Reader's Guide is now available. It contains two pages worth
of questions and is in PDF form.
Here are some sample questions.
Alert: Looking at the Readers Guide may give away key
did you think of the attitude towards
Lucy by the women at the country club
pool? Do you think women
are generally catty towards other women
who are going through a tough time? Does
wealth and social status have a lot to
do with our outlook and attitude? Compare
Nathan’s attitude towards Lucy as opposed to Taylor’s.
was your impression of Nathan’s character? What sort of husband and father
is he? What are some of his strengths that endear him as a man and what
are some of his failings? Did Taylor deserve a husband like Nathan? Did he
deserve a wife like Taylor?
··· Discuss Taylor’s
fashion sense and her addiction to retail therapy. Do you love to shop?
Have you ever relied on retail therapy to get you through some emotionally
tough situations in life? Should people seek help for this as a legitimate
Chapter 23, Taylor says, “People
with money are respected. People
with money are listened to.” Do
you agree with this? How much
impact does social standing have
on women and mothers in today’s
world? Are we, as women, guilty
of letting social standing color our judgment of other women even
on a subconscious level?
perfectionism and happiness find a reasonable balance in life? Can
a woman lead an honest life if she is always giving the illusion
of being the perfect mother and perfect wife with a perfect family
the entire Reader's
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I live in Bellevue. But I am neither Marta (Odd
Mom Out) or Taylor (Mrs.
Perfect). I don't own a Harley
and I don't live in a house like the one Taylor and Nathan
have built.I write fiction. I love writing fiction. That
said, I do draw a lot from life. Many of the restaurants
and shops mentioned in the books are places I like to frequent.
The roads Marta and Taylor drive on are the roads in my day
to day life. There is some of me in the hopes and dreams
of my characters to be sure (and some of their hang-ups,
too -- but I'll never tell!) -- but the part of me in these
books is really the setting.
See how much of Jane is in other books.
» A Chat with Marta, Taylor, and Girls
I’ve brought together today two sets of mothers and daughters in Bellevue, Washington to discuss current issues in Points Elementary School.
Bellevue, a city of one hundred thousand, lies six miles across the 520 bridge from downtown Seattle and is the home to the original Microsoft billionaires, the founders of Amazon, and the father of wireless technology. It’s a place where wealth is still referred to as new and old money and you’re never quite sure who has what due to a rather bizarre mix of Hummers, bling bling and Land’s End flannel.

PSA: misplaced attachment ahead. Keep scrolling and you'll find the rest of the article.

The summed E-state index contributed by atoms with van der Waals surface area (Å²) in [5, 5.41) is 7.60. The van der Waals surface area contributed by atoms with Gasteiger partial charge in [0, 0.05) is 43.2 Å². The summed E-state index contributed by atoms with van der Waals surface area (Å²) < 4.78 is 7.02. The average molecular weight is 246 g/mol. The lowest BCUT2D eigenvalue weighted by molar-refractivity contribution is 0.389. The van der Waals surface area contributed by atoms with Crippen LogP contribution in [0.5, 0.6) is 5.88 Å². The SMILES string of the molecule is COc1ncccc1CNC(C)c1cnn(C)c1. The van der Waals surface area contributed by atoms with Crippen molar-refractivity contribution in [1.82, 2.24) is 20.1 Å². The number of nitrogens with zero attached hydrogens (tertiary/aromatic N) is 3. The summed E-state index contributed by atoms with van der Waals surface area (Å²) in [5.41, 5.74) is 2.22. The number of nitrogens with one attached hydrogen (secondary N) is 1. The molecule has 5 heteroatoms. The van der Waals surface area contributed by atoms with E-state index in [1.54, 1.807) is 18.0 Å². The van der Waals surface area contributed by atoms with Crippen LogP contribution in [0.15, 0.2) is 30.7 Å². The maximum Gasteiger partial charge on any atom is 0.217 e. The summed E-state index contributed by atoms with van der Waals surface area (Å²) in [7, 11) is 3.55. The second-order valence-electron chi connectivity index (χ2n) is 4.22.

Our panel includes single parent and graphic artist Marta Zinsser and her nine year old daughter, Eva who have recently returned to the Pacific Northwest from Manhattan; Taylor Young, wife of Nathan Taylor, and a full-time Bellevue mother very active in the school and community, as well as Taylor’s nine year old daughter, Jemma, who is undeniably the most popular 4th grade girl at Points Elementary.
Jane Porter: “Marta, let’s start with you. How has the move been?”
Marta: “Bellevue, Washington summed up in two words? PTA Moms. Women in Bellevue have way too much time on their hands. Not that they think they do. But pilates, play dates, and school auction committee meetings dominate their days leading to near nervous breakdowns and comparisons of who ought to be Mother of the Year. I know I’ll never be Mother of the Year. Just ask my nine year old daughter, Eva, who has recently informed me that I’m not a real mom, not like the other moms, and all she wants is for me to be everybody else. But here’s the crazy part: I worked hard to become who I am. I fought the peer pressure, ignored the criticism, and I followed the beat of my own drummer. And this is one of the reasons I had the confidence and courage to became a single mom—I thought I knew what mattered in life.
JP: “Eva, are you unhappy with your mom?”
Eva: “I love my mom, but we’re not in New York anymore. This is Bellevue and moms here are don’t wear boots and army jackets and ride motorcycles. They’re well… like Mrs. Young and they volunteer at school and help out a lot.
JP: “So Eva, you wish your mother was more like Mrs. Taylor?”
Eva: “Yes. Sorry, Mom.”
JP: “Taylor, you’ve lived here for approximately fourteen years now. How would you describe Bellevue?”